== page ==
The Catcher in the Rye | Study Guide

J. D. Salinger

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Chapter 21

Course Hero's video study guide provides in-depth summary and analysis of chapter 21 of J.D. Salinger's novel The Catcher in the Rye.

The Catcher in the Rye | Chapter 21 | Summary



Holden tricks the elevator boy into letting him off on his family's floor. He enters the apartment quietly and goes to D.B.'s room, where Phoebe likes to sleep. He watches Phoebe sleep for a moment and then lights a cigarette and wakes Phoebe. She hugs him and tries to tell him all her news at once. Holden relaxes when Phoebe explains that their parents are at a party. He shows her the shattered record, which she treats as a gift, and she discusses her part in a Christmas play.

Phoebe's arm is bandaged; a boy has pushed her on the stairs, she explains, so she and a friend put ink on his jacket. Holden scolds her about the ink, but Phoebe won't buy his lie about getting out early and quickly figures out that he'd been expelled. Holden tells Phoebe that he plans to find a job on a ranch, where she can come visit him, but Phoebe, distressed, hides under her pillow and won't be comforted.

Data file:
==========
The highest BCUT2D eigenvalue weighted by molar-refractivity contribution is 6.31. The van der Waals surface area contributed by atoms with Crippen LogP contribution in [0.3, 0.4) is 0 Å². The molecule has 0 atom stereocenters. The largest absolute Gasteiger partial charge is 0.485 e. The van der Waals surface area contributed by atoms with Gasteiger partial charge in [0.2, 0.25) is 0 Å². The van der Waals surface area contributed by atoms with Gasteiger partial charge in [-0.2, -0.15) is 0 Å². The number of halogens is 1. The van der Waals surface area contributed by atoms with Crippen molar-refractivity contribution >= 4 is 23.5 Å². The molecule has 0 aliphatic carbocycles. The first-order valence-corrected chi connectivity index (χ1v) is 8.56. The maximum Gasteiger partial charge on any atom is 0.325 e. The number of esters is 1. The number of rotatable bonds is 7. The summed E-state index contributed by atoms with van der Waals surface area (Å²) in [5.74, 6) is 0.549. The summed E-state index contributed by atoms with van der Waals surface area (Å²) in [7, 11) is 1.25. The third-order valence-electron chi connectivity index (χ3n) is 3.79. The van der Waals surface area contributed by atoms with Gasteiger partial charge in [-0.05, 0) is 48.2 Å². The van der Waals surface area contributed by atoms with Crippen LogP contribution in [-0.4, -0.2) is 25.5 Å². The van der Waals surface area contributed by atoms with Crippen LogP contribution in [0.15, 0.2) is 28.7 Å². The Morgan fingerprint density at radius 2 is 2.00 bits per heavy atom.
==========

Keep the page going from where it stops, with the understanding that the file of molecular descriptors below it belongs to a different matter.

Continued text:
All four Caulfield children are, in some way, writers. Holden likes stories and writes well. Stradlater tells him to dumb his writing down so that the teacher won't guess that Holden wrote his roommate's composition. D.B. makes his living writing short stories and screenplays, while Allie wrote poetry all over his baseball glove. Phoebe fills notebooks with scribbles and the beginnings of stories.

Narrative matters deeply to these characters. Narrative and storytelling are a form of control Holden exerts over the events and emotions that threaten to overwhelm him. And as the final chapter shows, narrative is how Holden recovers from the "madman" days and connects to people who play parts in his story.

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